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So in the derivation of the Potential energy of a dipole due to an external field, we consider a dipole with charges $q_1= +q$ and $q_2= –q$ placed in a uniform external electric field. We know that in a uniform electric field, the dipole experiences no net force but it experiences a torque $τ$ given by

$$\vecτ = \vec p×\vec E$$

which will tend to rotate it. Now here's the tricky part. Suppose an external torque $τ _{ext}$ is applied in such a manner that it just neutralises this torque and rotates it in the plane of paper from angle $θ_0$ to angle $θ_1$ at an infinitesimal angular speed and without angular acceleration. The amount of work done by the external torque

$$W= \int \:τ\left(\theta \right)d\theta =\int \:\left(pEsin\theta \right)d\theta $$

$$W=pE\left(cos\theta_0 -cos\theta_1 \right)$$

if $\theta_0=\pi/2$ then and $\theta_1=\theta$

$$W=-pEcos\theta$$

My concern is if the torque due to an external electric field (the conservative force) is given by $\:pEsin\theta \:$, and if an external torque is applied to neutralise this torque, shouldn't its value be $-\:pEsin\theta \:$ in the derivation. I know the final answer is correct but I am also sure my 2 assumptions that (1) the external torque is negative of the conservative force and that (2) potential energy is work done by the external force in setting up a configuration (in this case rotating the dipole) are both correct. I think rotational dynamics is where I got something wrong

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Yes you are absolutely right in stating that the external torque $τ_{ext}$ will have a sign opposite to that of the torque exerted by the electric field. However note that the expresion $$τ = 2aqEsin\theta = pEsin\theta$$ is only indicative of the magnitude of the torque applied by the field on the dipole. Consider the conventional diagram accompanying such derivations (for simplicity we take d = 2a):

enter image description here

It is clear that the torque due to the field causes a clockwise rotation of the dipole, which by definition is taken as negative. Alternatively you can use the standard definition for external torque: $$ \vec τ = \vec r× \vec F $$ taking the origin as the midpoint of the line joining the two charges to obtain $$ \vec τ = 2(-asin\theta .qE)\hat k$$

From here on as $τ_{ext} = -τ$, the negative signs cancel and the derivation follows suit.

Also as a sidenote, it is never a good idea to mention the absolute value of the potential energy of any system. The absolute value is physically meaningless, as only the change in potential energy is physically meaningful. Hence, try not to use the assumption that the intial angle is at 90 degrees and instead just use: $$ΔU_{E} = pE\left(cos\theta_0 -cos\theta_1 \right)$$

Hope this helps.

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  • $\begingroup$ i am quite sure what you meant by " the negative signs cancel and the derivation follows suit..." but I hit one jack pot.... $A.B=\left|A\ \right|\left|B\right|\cos\theta$ the modulus means we ignore the negative right!! $\endgroup$ May 22, 2021 at 12:14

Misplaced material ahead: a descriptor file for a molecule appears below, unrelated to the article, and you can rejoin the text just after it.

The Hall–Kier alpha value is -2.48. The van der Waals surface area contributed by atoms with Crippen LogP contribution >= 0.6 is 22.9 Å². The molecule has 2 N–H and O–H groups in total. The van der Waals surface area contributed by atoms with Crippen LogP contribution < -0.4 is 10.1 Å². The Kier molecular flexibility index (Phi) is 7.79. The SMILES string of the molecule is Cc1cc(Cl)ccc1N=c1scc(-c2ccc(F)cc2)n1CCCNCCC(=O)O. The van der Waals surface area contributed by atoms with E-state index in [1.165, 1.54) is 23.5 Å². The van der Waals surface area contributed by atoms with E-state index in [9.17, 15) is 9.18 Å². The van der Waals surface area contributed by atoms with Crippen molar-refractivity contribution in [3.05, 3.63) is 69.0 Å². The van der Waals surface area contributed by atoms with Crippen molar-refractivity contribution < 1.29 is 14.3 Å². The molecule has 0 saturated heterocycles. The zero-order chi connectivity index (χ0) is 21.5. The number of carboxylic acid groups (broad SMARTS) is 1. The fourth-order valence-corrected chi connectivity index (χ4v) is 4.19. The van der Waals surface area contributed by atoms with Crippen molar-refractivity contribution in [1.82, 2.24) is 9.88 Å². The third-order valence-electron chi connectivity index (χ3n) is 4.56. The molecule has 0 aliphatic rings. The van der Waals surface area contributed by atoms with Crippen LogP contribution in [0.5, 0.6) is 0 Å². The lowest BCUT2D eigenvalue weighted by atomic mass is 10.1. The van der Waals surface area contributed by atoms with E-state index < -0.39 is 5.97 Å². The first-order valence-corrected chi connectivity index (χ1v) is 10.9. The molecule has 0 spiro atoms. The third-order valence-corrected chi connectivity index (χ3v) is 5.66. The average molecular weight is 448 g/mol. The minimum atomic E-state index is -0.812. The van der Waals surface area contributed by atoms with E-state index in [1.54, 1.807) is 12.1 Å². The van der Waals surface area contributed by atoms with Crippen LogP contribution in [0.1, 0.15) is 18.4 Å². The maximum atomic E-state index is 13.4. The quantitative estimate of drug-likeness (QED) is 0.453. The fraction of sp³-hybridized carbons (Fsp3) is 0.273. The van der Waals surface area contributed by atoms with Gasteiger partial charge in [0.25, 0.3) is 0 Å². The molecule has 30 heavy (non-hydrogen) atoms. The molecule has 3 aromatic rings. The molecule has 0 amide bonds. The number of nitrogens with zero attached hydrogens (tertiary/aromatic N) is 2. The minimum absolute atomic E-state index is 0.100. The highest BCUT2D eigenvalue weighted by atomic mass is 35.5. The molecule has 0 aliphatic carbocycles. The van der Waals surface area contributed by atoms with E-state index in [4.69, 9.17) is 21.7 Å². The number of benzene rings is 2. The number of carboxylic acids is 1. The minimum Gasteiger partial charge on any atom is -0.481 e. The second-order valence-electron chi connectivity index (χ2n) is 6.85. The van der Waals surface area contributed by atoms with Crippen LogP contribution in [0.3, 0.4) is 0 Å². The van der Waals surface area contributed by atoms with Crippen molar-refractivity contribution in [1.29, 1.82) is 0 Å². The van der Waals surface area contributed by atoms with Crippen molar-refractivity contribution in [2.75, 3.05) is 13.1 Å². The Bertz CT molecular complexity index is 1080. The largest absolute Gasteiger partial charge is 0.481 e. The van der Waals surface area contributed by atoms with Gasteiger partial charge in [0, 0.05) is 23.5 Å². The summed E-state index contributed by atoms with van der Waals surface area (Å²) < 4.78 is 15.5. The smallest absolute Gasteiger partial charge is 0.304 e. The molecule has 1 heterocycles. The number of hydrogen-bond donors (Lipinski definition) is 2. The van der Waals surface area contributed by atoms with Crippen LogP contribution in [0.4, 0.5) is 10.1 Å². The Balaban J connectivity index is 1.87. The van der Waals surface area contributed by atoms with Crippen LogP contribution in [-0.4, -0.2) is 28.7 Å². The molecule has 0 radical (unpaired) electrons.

• $\begingroup$ (1) No, the moduli in the expression for a dot product does not necessarily signify positive quantities of A and B. A and B are vectors and |A| represents the magnitude of the vector that can be positive or negative (it is the numeric value or scalar equivalent, which can be both positive or negative). If anything, the cosine term can invoke a negative sign. (2) It does not alter the derivation in any way does it? $\endgroup$
    – Cross
    May 22, 2021 at 12:18
  • $\begingroup$ (2) Aah i now get it. basically according to you, the formula for both the torque is the same but torque applied is negative as it in the anti-clockwise, then we apply negative once again as it is negative of torque... but then wouldn't the applied torque and the torque of the field be along the same direction (as opposed to the initial condition I wrote)? i thought that the sign of applied torque was opposite to the other torque as a consequence of the fact that one was clockwise and the other anti-clockwise. $\endgroup$ May 22, 2021 at 12:44
  • $\begingroup$ (1) I think if you take the modulus of vectors it is always going to be positive. for eg in my coordinate system, let the left side be negative. so if I go 5 units left my displacement is -5 units. But the modulus of displacement is the distance, which always positive. Another way to think is if my vector A=ai+bj+ck, where I,j,k are vectors along x,y,z axes. then the modulus is sqrt(a^2+b^2+c^2) which is always positive $\endgroup$ May 22, 2021 at 12:51
  • $\begingroup$ The torque applied by the field is negative as I wrote in my proof, because it causes a clockwise rotation. When you put in the external torque in the integral, you will have to invert the sign because the external torque causes an anticlockwise rotation which is taken to be positive (corresponds to $+\hat k$ ), and hence $pEsin\theta$ is used instead of $-pEsin\theta$ $\endgroup$
    – Cross
    May 22, 2021 at 12:53

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